Ashley Judd Travels the World and Takes Down Bad Guys in Missing
Ashley Judd wasn't particularly looking to take on a television series. She's pledged her life recently to human rights/social justice work in impoverished countries, so she'd turned down several very generous TV offers, even those that met her desire to shoot near her home in rural Tennessee. But ABC's Missing provided something unique: challenging material taking place over just 10 episodes, rather than a network's typical order of 22.
"I'd been waiting for that right balance between character, plot and number of episodes," says the star of such big-screen thrillers as Double Jeopardy and Kiss the Girls.
With Missing, Judd got nearly everything she'd hoped for. Nearly. The action-adventure drama was filmed entirely on location in Europe. "Not quite Tennessee," she says with a laugh. "But I did get to kick a lot of boxes."
And then some. Rarely relying on a stunt double, Judd, 43, kicks, punches and races her way through such cities as Rome, Paris and Prague as her character, ex-CIA agent Rebecca Winstone, goes on a hunt for her kidnapped college-age son, Michael (Nick Eversman). Flashbacks reveal that she was married to another agent (played by Sean Bean) and in each episode, she grapples with other contacts from her past — both enemies and allies, including a former mentor, played by Keith Carradine.
For one episode shot in Portofino, Italy, Judd got behind the wheel of a speedboat for a high-octane chase. In another, she's racing through the streets of Rome on a Vespa. "It was like combining a world-class vacation with a little work," says Judd, who sought the counsel of her husband, IndyCar racer Dario Franchitti, for driving tips. "We pushed that poor woman to the edge," says creator Gregory Poirier. "She's obviously a very strong person who wanted to embrace that aspect of the character."
Besides the physical challenges, the role of a frantic mother presented taxing emotional demands. Rebecca believes, says Judd, "It is incumbent upon [her] to do everything within her power to rescue [Michael]." Adds Poirier, "By the time we were shooting in Turkey, [Ashley] was exhausted and I was a little bit worried about her. She didn't shy away from allowing herself to go to really dark emotional depths. It was a very difficult thing for her to do, and it took a toll."
Although Judd is not a mother herself, she says she feels "a sacred responsibility to the children who are already here and need love, care and resources." And she knows how it feels when something you love goes missing: One of her favorite cats, Percy, disappeared in 2010, while Judd was pursuing a degree in public administration at Harvard. Only later did she make the gruesome discovery that he'd been fatally mauled by a fox. "When I found his remains, it was the night before my quantitative methods final exam. I asked Perce to help me get through the exam," she says, tearing up. "And my husband said a similar prayer to win a race. Percy was there for both of us." Judd says she went through a long grieving process. "That grief is unlike any we have ever known. It was excruciating."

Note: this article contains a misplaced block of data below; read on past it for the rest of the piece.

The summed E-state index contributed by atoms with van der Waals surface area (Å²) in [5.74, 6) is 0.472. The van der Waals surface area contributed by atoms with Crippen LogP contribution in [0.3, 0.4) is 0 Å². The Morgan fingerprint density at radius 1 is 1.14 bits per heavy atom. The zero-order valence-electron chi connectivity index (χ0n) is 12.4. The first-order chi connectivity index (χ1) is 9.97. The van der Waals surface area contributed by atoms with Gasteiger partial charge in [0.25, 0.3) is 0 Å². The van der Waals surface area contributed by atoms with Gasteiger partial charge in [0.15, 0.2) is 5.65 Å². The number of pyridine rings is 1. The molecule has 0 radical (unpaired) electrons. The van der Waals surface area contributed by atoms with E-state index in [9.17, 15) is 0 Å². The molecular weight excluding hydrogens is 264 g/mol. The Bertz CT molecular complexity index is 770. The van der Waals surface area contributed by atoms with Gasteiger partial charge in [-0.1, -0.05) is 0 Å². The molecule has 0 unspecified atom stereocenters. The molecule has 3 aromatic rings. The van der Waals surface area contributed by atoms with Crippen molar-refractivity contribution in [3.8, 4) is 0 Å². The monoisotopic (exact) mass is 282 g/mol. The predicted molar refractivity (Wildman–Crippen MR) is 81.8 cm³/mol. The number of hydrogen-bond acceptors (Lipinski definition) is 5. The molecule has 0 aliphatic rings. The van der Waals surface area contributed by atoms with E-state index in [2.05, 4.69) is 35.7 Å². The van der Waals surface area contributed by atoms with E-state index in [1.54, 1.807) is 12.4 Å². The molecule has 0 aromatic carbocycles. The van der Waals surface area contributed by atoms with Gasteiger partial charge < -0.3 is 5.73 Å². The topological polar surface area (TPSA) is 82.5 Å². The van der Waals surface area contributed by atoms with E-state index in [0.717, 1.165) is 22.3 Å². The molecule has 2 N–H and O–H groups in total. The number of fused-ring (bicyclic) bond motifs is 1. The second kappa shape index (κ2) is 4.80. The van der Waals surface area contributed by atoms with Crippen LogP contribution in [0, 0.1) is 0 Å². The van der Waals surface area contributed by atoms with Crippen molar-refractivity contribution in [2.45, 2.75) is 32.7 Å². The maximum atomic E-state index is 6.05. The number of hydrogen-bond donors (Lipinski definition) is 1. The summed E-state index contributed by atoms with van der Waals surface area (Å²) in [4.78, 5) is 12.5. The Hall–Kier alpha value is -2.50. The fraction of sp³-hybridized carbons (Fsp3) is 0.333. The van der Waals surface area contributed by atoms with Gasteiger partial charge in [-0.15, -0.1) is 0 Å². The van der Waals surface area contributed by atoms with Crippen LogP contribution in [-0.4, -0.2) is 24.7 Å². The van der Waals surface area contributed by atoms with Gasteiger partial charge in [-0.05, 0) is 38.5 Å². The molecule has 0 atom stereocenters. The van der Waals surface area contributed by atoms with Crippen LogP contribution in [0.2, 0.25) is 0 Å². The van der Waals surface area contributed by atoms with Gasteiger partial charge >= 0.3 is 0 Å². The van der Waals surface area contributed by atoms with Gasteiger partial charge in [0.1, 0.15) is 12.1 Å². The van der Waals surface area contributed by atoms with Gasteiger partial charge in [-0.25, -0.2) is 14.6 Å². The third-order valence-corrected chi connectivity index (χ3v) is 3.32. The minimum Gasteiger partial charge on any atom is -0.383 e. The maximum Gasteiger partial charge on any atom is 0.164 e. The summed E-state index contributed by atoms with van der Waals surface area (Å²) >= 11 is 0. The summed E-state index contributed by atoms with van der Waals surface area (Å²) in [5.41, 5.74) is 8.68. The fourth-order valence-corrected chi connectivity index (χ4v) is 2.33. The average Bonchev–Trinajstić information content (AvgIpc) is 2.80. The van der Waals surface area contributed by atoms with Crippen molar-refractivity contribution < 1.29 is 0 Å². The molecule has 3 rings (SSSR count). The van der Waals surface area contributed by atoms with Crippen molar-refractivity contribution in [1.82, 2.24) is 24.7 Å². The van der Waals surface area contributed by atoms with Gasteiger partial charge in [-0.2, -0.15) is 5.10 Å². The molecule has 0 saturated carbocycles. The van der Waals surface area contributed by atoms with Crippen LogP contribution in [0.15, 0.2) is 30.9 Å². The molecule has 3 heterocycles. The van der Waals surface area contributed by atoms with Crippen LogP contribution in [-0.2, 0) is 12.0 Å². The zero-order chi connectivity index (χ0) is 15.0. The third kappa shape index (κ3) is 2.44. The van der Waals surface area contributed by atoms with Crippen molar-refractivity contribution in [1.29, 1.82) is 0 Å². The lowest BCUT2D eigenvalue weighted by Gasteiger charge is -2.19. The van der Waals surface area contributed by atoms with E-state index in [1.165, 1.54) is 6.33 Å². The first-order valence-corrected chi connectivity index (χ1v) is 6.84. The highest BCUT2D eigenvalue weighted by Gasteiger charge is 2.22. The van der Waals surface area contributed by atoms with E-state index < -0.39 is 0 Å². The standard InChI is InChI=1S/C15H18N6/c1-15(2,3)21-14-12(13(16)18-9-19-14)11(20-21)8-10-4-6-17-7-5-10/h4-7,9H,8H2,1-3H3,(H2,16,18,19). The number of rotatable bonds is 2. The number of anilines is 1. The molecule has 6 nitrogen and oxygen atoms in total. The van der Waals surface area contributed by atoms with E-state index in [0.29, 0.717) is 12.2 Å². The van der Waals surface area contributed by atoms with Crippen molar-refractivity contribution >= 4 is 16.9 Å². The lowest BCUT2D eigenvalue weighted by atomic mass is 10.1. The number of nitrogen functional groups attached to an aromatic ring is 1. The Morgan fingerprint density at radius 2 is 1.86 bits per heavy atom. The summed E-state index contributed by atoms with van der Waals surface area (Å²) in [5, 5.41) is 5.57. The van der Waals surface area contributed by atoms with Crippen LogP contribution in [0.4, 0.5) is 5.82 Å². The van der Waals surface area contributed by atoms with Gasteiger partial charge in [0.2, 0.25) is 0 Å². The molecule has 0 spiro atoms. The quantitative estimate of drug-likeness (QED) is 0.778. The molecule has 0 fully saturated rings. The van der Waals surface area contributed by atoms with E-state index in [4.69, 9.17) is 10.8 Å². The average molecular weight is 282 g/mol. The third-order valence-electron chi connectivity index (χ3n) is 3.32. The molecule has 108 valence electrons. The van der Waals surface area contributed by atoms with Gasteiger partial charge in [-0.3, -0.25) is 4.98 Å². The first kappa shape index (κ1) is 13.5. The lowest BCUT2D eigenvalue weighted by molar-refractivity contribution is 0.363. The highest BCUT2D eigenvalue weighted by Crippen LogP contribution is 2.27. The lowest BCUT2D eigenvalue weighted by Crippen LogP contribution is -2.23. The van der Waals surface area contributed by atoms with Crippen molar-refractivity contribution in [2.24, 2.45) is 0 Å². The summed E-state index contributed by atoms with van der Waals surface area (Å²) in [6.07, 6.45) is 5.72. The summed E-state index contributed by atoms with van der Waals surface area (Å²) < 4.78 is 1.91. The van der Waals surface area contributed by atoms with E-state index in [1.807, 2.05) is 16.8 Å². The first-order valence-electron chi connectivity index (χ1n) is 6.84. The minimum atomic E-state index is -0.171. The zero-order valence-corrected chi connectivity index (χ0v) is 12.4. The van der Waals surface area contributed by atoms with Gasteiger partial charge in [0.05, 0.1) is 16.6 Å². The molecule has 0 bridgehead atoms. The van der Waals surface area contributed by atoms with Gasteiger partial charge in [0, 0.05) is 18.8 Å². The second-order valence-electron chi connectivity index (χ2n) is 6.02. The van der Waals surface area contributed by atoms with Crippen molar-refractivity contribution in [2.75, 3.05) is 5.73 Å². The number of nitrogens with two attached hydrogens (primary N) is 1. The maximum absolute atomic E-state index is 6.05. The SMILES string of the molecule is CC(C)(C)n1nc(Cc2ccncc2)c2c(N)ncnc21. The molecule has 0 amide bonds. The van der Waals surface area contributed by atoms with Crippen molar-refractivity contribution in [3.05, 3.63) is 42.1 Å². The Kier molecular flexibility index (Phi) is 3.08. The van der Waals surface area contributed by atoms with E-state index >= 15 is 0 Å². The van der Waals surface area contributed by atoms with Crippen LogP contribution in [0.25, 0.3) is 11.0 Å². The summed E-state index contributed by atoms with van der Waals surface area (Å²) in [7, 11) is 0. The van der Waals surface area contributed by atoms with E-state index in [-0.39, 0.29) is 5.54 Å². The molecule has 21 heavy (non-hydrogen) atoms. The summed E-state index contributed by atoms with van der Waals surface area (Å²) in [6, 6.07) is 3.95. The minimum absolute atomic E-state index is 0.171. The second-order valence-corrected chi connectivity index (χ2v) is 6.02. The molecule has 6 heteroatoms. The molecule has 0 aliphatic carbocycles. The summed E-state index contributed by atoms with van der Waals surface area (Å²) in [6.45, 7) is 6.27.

Her personal experiences are not something Judd necessarily wants to keep separate from her work life. As a coexecutive producer of Missing, the actress — a survivor of sexual abuse who is "in recovery" after battling severe anxiety and depression (topics discussed in her memoir, All That Is Bitter and Sweet) — pushed for the story line to incorporate the horrors of human sex-slave trafficking. "It was something I fought for," says Judd. "The producers and writers were very open to reading materials I suggested, and I appreciated that ABC was willing to go there with me."
Missing wrapped filming last October, and Judd will venture this spring into a remote area of the Congo in an effort to reduce child mortality. "It will take us days to get there," says Judd, who last visited this African Republic during a two-week break in Missing's production.
"If there is to be a Season 2," Judd says, "we intend to incorporate my humanitarian and social-justice issues into our story." In other words, expect someone to go missing in Africa. "That's what we're talking about — I would love it." And we wouldn't miss it!
Missing premieres Thursday at 8/7c on ABC. Check out this video interview with Judd and costar Cliff Curtis:
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